Hepatic ablation using bipolar radiofrequency electrocautery

John P McGahan, Wei Zhong Gu, John M. Brock, Henry Tesluk, C. Darryl Jones

Research output: Contribution to journalArticle

162 Citations (Scopus)

Abstract

Rationale and Objectives. Percutaneous methods have been used to treat primary and secondary hepatic neoplasms. In the current study, we evaluated the potential of bipolar radiofrequency (RF) electrocautery to increase in vitro liver tissue destruction when compared with monopolar RF electrocautery. Methods. Two needles (electrodes) were placed into fresh bovine liver tissue for use with bipolar electrocautery. Needle tip exposure was kept constant at 3 cm while other parameters, including treatment time, power (wattage), interneedle distance, and needle tip temperature, were changed. Pathologic and histologic correlation was performed, and tissue necrosis was weighed in grams for individual parameters. Results. There was a minimal threshold of approximately 45°C where tissue coagulation occurred. Tissue coagulation increased the longer treatment went on. Increasing temperature, wattage, or both increased tissue coagulation such that necrosis was too rapid and char formation occurred, which prevented further coagulation. For all wattages and temperatures, there was increasing tissue necrosis with increasing needle separation, until a point at which further needle separation produced less tissue necrosis. Optimizing parameters allowed tissue coagulation of greater than 30 g. Conclusion. Bipolar RF electrocautery shows promise for increasing the tissue coagulation in fresh bovine liver compared with the previously described monopolar technique.

Original languageEnglish (US)
Pages (from-to)418-422
Number of pages5
JournalAcademic Radiology
Volume3
Issue number5
StatePublished - 1996

Fingerprint

Electrocoagulation
Liver
Needles
Necrosis
Temperature
Trout
Liver Neoplasms
Electrodes

Keywords

  • Liver
  • Neoplasms
  • Radiofrequency electrocautery
  • Tissue ablation

ASJC Scopus subject areas

  • Radiology Nuclear Medicine and imaging

Cite this

McGahan, J. P., Gu, W. Z., Brock, J. M., Tesluk, H., & Jones, C. D. (1996). Hepatic ablation using bipolar radiofrequency electrocautery. Academic Radiology, 3(5), 418-422.

Hepatic ablation using bipolar radiofrequency electrocautery. / McGahan, John P; Gu, Wei Zhong; Brock, John M.; Tesluk, Henry; Jones, C. Darryl.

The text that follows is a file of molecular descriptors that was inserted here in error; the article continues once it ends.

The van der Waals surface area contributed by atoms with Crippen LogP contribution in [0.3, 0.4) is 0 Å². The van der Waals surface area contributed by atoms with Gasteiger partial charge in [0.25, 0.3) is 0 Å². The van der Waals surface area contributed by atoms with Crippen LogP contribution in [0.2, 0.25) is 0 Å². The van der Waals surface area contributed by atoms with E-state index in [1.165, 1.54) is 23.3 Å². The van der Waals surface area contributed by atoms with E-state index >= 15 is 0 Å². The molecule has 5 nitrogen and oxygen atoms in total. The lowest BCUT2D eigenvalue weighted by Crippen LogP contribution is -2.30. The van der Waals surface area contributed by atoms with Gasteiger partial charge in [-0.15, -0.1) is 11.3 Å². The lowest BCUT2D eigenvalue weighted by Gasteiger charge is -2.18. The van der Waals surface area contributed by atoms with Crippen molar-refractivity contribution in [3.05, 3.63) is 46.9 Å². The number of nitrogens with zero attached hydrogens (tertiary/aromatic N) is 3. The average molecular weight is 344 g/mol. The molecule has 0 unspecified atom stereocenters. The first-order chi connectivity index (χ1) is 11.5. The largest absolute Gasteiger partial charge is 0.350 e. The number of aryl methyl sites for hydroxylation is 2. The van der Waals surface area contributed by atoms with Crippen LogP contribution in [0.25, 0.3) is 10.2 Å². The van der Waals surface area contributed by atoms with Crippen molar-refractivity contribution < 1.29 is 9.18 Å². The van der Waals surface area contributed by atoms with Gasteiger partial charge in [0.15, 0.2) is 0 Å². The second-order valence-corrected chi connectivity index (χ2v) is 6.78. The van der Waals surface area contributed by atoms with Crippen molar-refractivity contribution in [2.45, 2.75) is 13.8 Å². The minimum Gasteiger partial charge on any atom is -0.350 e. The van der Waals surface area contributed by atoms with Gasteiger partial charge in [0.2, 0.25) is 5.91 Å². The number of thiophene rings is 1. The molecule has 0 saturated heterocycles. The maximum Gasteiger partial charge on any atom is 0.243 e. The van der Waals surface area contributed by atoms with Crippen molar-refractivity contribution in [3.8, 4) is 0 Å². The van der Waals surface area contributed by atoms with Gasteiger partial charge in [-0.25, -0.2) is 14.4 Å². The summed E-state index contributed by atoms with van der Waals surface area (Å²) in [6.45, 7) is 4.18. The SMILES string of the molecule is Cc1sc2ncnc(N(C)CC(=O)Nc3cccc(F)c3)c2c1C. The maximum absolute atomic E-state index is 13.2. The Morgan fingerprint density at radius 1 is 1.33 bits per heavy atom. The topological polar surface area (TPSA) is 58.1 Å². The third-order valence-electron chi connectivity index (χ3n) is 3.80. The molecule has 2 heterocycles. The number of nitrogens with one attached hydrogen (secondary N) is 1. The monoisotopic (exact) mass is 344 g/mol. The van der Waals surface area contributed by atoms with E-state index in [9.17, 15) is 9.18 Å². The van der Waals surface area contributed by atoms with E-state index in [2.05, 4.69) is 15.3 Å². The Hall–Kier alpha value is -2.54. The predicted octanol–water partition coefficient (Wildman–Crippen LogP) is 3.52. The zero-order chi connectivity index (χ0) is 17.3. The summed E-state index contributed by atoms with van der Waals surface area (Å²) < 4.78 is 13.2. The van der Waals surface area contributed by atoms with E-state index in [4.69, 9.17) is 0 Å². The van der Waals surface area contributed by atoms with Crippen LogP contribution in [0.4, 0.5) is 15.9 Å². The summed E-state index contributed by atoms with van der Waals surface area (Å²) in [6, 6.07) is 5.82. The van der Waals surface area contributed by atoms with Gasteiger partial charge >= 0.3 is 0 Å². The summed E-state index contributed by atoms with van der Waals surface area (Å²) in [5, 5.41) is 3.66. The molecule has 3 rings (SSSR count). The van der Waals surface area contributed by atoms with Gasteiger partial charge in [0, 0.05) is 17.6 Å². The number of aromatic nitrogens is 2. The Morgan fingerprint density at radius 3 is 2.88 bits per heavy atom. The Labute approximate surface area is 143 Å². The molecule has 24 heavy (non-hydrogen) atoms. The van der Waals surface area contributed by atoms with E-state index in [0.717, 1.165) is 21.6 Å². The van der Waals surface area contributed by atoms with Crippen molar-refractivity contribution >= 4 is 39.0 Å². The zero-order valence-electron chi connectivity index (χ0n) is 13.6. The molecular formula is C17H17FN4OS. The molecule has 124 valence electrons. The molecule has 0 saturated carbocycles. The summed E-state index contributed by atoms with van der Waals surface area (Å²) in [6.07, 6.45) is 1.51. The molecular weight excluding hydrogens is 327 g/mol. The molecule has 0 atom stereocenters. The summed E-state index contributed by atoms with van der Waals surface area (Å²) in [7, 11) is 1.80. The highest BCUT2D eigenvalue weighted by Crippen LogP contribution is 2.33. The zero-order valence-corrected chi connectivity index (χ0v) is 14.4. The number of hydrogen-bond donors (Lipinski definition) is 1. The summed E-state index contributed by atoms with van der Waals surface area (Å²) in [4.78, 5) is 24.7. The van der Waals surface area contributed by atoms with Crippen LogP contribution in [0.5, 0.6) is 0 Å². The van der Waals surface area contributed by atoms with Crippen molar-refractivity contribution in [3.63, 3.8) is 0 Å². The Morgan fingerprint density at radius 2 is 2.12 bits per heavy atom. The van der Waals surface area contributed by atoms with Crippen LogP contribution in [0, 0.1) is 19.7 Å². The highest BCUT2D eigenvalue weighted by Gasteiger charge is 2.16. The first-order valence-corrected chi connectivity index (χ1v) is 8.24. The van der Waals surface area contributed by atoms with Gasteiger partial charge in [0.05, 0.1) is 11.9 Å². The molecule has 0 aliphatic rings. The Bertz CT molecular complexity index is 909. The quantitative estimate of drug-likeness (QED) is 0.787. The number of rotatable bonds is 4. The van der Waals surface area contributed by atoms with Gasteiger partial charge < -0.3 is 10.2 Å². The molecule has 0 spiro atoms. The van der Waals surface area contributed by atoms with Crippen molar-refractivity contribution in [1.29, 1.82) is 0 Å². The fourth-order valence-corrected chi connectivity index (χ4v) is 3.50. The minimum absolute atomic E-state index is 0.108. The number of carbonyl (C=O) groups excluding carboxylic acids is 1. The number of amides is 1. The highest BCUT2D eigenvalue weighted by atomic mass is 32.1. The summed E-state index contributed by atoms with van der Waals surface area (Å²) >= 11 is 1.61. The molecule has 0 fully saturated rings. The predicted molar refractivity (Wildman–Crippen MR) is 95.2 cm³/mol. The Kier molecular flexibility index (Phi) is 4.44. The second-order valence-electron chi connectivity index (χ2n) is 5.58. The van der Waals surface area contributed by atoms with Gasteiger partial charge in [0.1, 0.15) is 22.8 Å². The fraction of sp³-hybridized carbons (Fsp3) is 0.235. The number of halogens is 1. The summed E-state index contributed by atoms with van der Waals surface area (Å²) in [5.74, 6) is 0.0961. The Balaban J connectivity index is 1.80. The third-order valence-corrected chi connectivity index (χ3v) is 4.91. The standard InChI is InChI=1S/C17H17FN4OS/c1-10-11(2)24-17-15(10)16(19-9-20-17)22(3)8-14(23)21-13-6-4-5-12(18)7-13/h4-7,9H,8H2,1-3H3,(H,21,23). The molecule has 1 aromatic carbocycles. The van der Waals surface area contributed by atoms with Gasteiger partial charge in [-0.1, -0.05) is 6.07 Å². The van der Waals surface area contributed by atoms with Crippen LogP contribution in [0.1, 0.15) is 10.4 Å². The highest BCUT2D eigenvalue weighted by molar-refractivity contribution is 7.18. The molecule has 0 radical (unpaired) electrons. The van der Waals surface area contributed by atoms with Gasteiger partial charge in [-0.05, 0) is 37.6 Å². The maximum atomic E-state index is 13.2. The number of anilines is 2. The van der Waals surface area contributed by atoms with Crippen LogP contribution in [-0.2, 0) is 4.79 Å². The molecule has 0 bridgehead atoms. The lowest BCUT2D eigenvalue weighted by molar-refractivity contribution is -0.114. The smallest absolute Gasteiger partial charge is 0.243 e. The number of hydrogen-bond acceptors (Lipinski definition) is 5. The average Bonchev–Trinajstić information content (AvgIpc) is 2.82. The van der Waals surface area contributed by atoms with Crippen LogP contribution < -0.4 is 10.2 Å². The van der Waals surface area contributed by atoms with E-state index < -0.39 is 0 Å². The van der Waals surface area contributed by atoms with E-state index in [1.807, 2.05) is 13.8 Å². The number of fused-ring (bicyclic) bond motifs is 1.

In: Academic Radiology, Vol. 3, No. 5, 1996, p. 418-422.

Research output: Contribution to journalArticle

McGahan, JP, Gu, WZ, Brock, JM, Tesluk, H & Jones, CD 1996, 'Hepatic ablation using bipolar radiofrequency electrocautery', Academic Radiology, vol. 3, no. 5, pp. 418-422.
McGahan JP, Gu WZ, Brock JM, Tesluk H, Jones CD. Hepatic ablation using bipolar radiofrequency electrocautery. Academic Radiology. 1996;3(5):418-422.
McGahan, John P ; Gu, Wei Zhong ; Brock, John M. ; Tesluk, Henry ; Jones, C. Darryl. / Hepatic ablation using bipolar radiofrequency electrocautery. In: Academic Radiology. 1996 ; Vol. 3, No. 5. pp. 418-422.
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AB - Rationale and Objectives. Percutaneous methods have been used to treat primary and secondary hepatic neoplasms. In the current study, we evaluated the potential of bipolar radiofrequency (RF) electrocautery to increase in vitro liver tissue destruction when compared with monopolar RF electrocautery. Methods. Two needles (electrodes) were placed into fresh bovine liver tissue for use with bipolar electrocautery. Needle tip exposure was kept constant at 3 cm while other parameters, including treatment time, power (wattage), interneedle distance, and needle tip temperature, were changed. Pathologic and histologic correlation was performed, and tissue necrosis was weighed in grams for individual parameters. Results. There was a minimal threshold of approximately 45°C where tissue coagulation occurred. Tissue coagulation increased the longer treatment went on. Increasing temperature, wattage, or both increased tissue coagulation such that necrosis was too rapid and char formation occurred, which prevented further coagulation. For all wattages and temperatures, there was increasing tissue necrosis with increasing needle separation, until a point at which further needle separation produced less tissue necrosis. Optimizing parameters allowed tissue coagulation of greater than 30 g. Conclusion. Bipolar RF electrocautery shows promise for increasing the tissue coagulation in fresh bovine liver compared with the previously described monopolar technique.

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